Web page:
Targeted Muscle Reinnervation for Amputees Offers Chance at Less Pain, More Prosthetic Options

Targeted Muscle Reinnervation for Amputees Offers Chance at Less Pain, More Prosthetic Options 1024 684 Katie Brind'Amour, PhD, MS, CHES

The innovative procedure pioneered by surgeons at The Ohio State University and Nationwide Children’s Hospital reduces postoperative pain and enables control of bioprosthetics.


What started as Department of Defense-funded research in adult amputees at The Ohio State University Medical Center about 6 years ago has morphed into standard of care treatment for children undergoing amputations of any kind, for any reason at Nationwide Children’s Hospital. Targeted muscle reinnervation (TMR), which takes the peripheral nerves cut during amputation and implants them into other muscles to establish an end target for the nerve to connect to the brain, offers both immediate postoperative pain reduction and the longer-term option to make use of bioprosthetics through connection to these relocated nerves.

“What’s great is that the immediate benefits of TMR — postoperative pain control and a decrease in phantom limb pain—go hand in hand with a decreased need for ongoing narcotic medications after the procedure, which is a big plus considering the opioid epidemic,” says Thomas Scharschmidt, MD, director of the Pediatric Orthopedic Oncology Program at Nationwide Children’s and associate professor in Orthopaedics at OSUMC and the James Cancer Hospital. “Down the road, one of the biggest benefits is that it opens the door for a bioprosthetic and emerging technologies. Because those nerves have been rerouted, they can be hooked into a sensor in the prosthetic so that the patient can learn to control a prosthetic hand, wrist and fingers.”

Upper limb bioprosthetics are the most advanced of these interactive technologies, but lower-limb devices should enable foot and ankle control in the near future, offering greater mobility and physical function for even more patients long-term.

The combination of improved clinical outcomes and flexible future opportunities for prosthetic limbs encouraged Dr. Scharschmidt and his fellow surgeons to begin offering TMR to children with amputation operations almost immediately after its initial successes in adults, regardless of whether the amputation is due to cancer, trauma or even congenital conditions. The procedure is covered by insurance and is best done during the amputation rather than as a secondary operation.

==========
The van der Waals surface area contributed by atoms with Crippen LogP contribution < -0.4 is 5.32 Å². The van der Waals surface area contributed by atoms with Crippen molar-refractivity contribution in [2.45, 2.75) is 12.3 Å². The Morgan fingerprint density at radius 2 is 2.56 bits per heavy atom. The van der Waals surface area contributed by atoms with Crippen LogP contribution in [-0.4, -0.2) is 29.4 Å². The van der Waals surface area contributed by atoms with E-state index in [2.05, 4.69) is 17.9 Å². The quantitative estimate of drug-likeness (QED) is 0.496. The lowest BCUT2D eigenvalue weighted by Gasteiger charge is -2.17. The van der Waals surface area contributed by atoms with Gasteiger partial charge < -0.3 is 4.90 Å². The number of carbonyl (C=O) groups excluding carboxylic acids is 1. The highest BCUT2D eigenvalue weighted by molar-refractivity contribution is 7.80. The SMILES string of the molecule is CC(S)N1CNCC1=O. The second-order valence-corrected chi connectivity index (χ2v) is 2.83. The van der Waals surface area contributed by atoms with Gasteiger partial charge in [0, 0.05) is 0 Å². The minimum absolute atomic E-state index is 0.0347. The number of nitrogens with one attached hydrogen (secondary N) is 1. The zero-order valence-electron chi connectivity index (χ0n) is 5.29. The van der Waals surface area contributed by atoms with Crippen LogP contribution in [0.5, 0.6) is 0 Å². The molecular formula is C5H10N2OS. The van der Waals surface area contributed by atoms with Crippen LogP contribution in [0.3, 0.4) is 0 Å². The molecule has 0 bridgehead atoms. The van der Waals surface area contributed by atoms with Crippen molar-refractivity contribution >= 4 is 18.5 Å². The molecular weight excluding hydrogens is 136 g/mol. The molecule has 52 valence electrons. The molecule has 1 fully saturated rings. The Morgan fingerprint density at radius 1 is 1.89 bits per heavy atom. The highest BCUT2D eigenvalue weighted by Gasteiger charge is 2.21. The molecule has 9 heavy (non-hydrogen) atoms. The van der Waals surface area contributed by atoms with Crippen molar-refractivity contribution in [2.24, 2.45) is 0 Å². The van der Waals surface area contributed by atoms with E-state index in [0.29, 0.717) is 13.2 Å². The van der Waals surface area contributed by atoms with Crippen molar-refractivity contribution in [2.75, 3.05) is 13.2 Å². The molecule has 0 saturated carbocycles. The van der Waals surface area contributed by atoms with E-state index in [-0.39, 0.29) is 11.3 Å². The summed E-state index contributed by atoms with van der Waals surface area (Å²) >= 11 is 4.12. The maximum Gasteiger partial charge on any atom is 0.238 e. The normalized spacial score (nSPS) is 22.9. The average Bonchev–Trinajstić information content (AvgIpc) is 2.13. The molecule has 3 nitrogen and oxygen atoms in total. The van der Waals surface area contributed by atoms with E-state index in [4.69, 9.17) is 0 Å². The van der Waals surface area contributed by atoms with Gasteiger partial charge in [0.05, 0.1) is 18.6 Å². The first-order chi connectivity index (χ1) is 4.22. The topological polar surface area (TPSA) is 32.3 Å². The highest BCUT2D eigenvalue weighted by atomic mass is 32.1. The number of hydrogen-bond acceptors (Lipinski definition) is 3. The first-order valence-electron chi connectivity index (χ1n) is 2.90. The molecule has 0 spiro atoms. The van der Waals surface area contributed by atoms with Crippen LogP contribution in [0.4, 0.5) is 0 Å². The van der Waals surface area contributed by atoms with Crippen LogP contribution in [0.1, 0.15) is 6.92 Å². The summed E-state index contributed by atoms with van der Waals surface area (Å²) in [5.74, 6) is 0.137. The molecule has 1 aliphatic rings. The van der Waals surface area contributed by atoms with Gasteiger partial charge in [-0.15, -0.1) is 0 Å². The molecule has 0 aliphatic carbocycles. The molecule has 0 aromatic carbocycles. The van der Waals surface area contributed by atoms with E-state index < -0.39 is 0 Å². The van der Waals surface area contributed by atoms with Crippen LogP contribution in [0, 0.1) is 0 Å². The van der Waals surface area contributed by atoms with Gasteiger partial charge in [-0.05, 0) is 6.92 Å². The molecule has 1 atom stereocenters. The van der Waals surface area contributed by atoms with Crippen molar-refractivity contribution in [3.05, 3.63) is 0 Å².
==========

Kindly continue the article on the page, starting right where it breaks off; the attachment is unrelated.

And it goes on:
“There is no literature in pediatrics yet regarding secondary TMR after the amputation, but we know that in adults there is still benefit in doing it secondarily,” says Dr. Scharschmidt, who was part of the team that published their initial TMR results and institutional protocol in adults in the Journal of Surgical Oncology. “We do see referrals who have problems with neuroma pain or phantom limb pain who are candidates for secondary TMR, but the outcomes are not as predictable as when it is done at the time of amputation.”

Dr. Scharschmidt and his colleagues in plastic surgery recently submitted a case series discussing TMR in children for publication. The group is the only one in the country offering pediatric TMR as routine care during amputations, and accepts referrals for children and adults. Nationwide Children’s also offers a comprehensive Limb Deficiency Clinic for postoperative care and long-term limb optimization services.



Alexander JH, Jordan SW, West JM, et al. Targeted muscle reinnervation in oncologic amputees: Early experience of a novel institutional protocolJournal of Surgical Oncology. 2019;120(3):348-358.


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About the author

Katherine (Katie) Brind’Amour is a freelance medical and health science writer based in Pennsylvania. She has written about nearly every therapeutic area for patients, doctors and the general public. Dr. Brind’Amour specializes in health literacy and patient education. She completed her BS and MS degrees in Biology at Arizona State University and her PhD in Health Services Management and Policy at The Ohio State University. She is a Certified Health Education Specialist and is interested in health promotion via health programs and the communication of medical information.